Dr. Rouhani’s foreign policy is mainly focused on more interaction with the international community, regional countries in particular, and on what he has repeatedly announced as a win-win approach.
Abdolali Ghavam, a faculty member at Shahid Beheshti University, in an opinion piece published by Etemad newspaper on April 19, elaborated on nuclear talks with P5+1 and President Rouhani’s foreign policy achievements. The following is a partial translation of the piece:
Rouhani’s foreign policy
In game theory, a zero-sum game is [a mathematical representation of] a situation in which a gain for one side entails a corresponding loss for the other side. […]
I think Dr. Rouhani is favoring a win-win game. The question that arises here is how much the Iranian foreign policy can show flexibility, structurally, to shift from a zero-sum game onto a win-win game.
There is one point in game theory: although you have information about the other side in terms of politics, military and technological issues, etc., you cannot fully assess that information [which has turned into part of your mindset].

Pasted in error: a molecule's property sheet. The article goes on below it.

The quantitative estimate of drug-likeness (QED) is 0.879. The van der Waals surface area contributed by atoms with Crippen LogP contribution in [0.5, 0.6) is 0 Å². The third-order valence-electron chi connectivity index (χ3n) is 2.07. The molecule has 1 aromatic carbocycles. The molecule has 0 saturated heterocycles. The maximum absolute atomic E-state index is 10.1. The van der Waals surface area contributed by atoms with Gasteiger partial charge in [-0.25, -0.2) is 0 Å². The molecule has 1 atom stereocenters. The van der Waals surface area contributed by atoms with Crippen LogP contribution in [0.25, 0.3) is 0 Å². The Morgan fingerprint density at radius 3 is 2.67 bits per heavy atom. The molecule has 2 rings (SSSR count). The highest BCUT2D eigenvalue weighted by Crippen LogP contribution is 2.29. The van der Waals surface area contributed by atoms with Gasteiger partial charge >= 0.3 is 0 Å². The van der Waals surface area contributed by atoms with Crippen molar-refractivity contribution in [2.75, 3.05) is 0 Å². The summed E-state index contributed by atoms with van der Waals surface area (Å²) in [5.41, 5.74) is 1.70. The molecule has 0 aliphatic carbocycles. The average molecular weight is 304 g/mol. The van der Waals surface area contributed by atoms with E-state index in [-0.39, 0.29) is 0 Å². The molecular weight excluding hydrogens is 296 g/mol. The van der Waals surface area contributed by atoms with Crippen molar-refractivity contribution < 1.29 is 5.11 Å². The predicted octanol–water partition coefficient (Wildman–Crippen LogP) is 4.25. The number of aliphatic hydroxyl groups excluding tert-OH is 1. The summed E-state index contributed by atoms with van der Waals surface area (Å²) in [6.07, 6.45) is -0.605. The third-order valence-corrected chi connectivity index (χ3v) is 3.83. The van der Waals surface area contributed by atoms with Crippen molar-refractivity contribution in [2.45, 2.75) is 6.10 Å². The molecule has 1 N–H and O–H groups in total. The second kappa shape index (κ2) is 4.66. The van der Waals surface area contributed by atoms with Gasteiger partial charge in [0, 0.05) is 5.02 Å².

It can be said that you face limited communication [with the other side]. Although you have collected, among other things, the necessary ammunition on the other side’s economic and military capabilities, you still don’t know if the decision the other side makes has anything to do with those capabilities and whether its proposals and threats are real or just a bluff.
For any move you make, you need to weigh the costs you have to pay and the benefits you may reap. The costs and benefits may differ from one player to another. For instance, you may think that a policy you adopt will cause the other side to pay dear economic prices. Thus you may conclude that it is its Achilles’ heel on which you can pile more pressure. Maybe, unlike normative, ideological and idealistic questions, financial and economic issues are of little importance to that government.
Thus, the costs and benefits are not necessarily economic. If we just assess the financial and economic pluses and minuses, we are likely to miscalculate and this will cause huge damage.
In game theory, “brinkmanship” [the practice of seeking advantage by creating the impression that one is willing and able to push a highly dangerous situation to the limit rather than concede] happens when you take the other side to the edge of a cliff, but you are not sure if you want to push it down or keep it up there.
The game theory also entails deterrence. “Minimax” [a decision rule used in game theory for minimizing the possible loss for a worst case (maximum loss) scenario] and Maximin [the procedure of choosing the strategy that most benefits the least advantaged member of a group] are also part of the game theory. They are the games which help you maximize your benefits. They are the games in which you think a minimum is enough for you.